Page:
Divorced Women are Less Prepared for Retirement

21 November 2017

For initial legal advice on Pensions in Divorce call our Divorce Solicitors on 03306069626 or contact us and we'll call you.

Recent research conducted by Scottish Widows found that divorced women are, as a demographic, not as well prepared for retirement as others. A quarter of the divorced women that they spoke to stated that they are not saving anything into a pension fund at all and 40% said that their retirement prospects became worse as a direct result of their divorce. This is a worrying statistic which highlights how important it is to take pensions into consideration when getting a divorce.

When considering the assets that need to be divided in divorce, most people recognise the family home as the most valuable asset. However, did you know that pension funds come a close second, with the average pension in the UK now being worth around £50,000? Surprisingly, despite this, a significant proportion of divorcing couples in the UK do not even discuss pensions as part of their settlement.

What’s more surprising is that, on average, women save significantly less into their pensions than men. Pensions belonging to men have an average value of over £73,000, while the average value of pensions held by women sits much lower, at just under £25,000.

Why are Women Saving Less?

There are many reasons why women may be saving less on average than men. It might be that traditionally, more women on average have given up work either to bring up children or for other reasons. This would mean that they would not be contributing any money into a pension fund during the time that they were not working.

Maternity leave can be another contributing factor. It’s common for personal pension contributions to fall during maternity leave as this will be relative to a reduction in weekly pay. However, the employer will continue to make contributions based on the employee’s salary before she went on maternity leave, so employer contributions will remain the same.

The fact that women are saving less on average than men could also be connected to the gender pay gap that exists between men and women. On average, women earn less than men over their lifetimes, meaning that women’s pension contributions would be proportionally lower than men’s. In order to achieve the same income in retirement as the average man, the average woman would need to contribute a higher percentage of her salary.

What Impact Does this Have?

The result of this is that a significant number of women could find that they are partially reliant on their spouse’s pension for financial support during retirement. This means that many divorced women are finding themselves under-prepared when they reach retirement age. Many are losing any access to a pension pot as a result of their divorce and some are finding themselves entirely reliant on the State Pension.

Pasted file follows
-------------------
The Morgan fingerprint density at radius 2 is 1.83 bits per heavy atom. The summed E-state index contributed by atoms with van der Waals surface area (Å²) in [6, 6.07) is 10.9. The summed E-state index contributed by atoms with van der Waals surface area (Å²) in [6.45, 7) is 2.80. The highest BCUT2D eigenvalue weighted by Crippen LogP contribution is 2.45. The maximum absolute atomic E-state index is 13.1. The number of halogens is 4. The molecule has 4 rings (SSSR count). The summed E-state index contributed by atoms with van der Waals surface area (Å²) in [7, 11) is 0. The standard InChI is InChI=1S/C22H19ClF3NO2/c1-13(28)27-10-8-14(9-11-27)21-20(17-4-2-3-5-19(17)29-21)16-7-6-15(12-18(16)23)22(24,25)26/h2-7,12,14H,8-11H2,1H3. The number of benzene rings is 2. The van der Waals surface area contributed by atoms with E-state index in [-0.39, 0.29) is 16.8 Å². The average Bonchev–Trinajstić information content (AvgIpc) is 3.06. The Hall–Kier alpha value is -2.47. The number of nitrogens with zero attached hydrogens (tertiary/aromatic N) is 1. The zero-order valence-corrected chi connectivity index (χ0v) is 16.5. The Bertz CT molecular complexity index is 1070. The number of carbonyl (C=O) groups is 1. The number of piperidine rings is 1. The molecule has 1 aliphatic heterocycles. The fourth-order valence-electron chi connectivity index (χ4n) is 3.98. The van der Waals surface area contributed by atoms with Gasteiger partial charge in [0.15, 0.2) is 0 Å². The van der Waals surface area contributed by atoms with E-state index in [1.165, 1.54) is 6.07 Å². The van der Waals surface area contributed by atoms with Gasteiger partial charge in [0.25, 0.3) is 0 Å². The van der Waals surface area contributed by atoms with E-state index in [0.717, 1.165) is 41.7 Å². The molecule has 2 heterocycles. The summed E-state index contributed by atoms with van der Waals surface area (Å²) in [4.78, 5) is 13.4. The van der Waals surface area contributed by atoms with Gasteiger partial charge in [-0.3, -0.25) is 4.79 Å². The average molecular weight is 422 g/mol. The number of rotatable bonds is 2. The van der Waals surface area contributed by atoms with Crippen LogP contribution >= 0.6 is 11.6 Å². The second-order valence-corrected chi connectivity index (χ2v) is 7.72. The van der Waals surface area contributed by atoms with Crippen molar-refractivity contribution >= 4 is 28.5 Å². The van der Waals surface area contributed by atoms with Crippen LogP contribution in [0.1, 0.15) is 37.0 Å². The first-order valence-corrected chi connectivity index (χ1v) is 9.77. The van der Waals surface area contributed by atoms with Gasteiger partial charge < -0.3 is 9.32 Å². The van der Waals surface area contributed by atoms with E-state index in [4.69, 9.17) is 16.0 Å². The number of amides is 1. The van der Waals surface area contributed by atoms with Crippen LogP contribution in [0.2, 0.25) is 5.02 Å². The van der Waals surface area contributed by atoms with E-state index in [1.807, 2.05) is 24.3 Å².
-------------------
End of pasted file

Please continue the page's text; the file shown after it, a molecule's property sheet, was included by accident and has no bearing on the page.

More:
The end result is that many divorced women will have an insufficient income in retirement and may need to make significant changes in their day-to-day lives in order to make ends meet.

Being Prepared with a Financial Order

When getting a divorce it’s important to obtain a Financial Order from the Court. This will determine how a couple’s money and assets will be divided between them, taking pension savings into account.

When granting a Financial Order the Court can chose to redistribute pensions between the couple if they feel that this is the fair approach. It’s worth noting that this can only be done if a Decree Absolute is being granted to the couple, which will legally terminate their marriage.

How Can a Pension be Split?

If a pension is to be divided in divorce, then this will need to be very carefully calculated due to the complex nature of pension funds.

The calculation will be based either on the total value of the pension or the regular income that the pension would generate for each person in retirement. Other considerations will include the life expectancy of each person and any age difference that exists between them.

There are then three ways in which the pension can be shared between the couple:

  • Pension Offsetting – this is when the value of the pension is offset against other assets, so the person who is entitled to a share of the pension may instead accept an asset of equal value, leaving the pension with the original owner.
  • Pension Attachment – in this instance the pension provider will be asked to pay a percentage of the pension to the pension holder’s ex-spouse, at the time of the pension holder’s retirement
  • Pension Sharing – this is when all or part of an existing pension is split and divided between the couple at the time of the divorce.

Determining if and how a pension should be divided in a divorce can be very complicated. It’s therefore important to obtain independent legal advice from a Divorce Solicitor before agreeing to any financial settlement in a divorce.

For initial legal advice on Pensions in Divorce call our Divorce Solicitors on 03306069626 or contact us and we'll call you.

For more information see Pension Money Matters in Divorce.

To see the Women and Retirement Report 2017 from Scottish Widows please click here.

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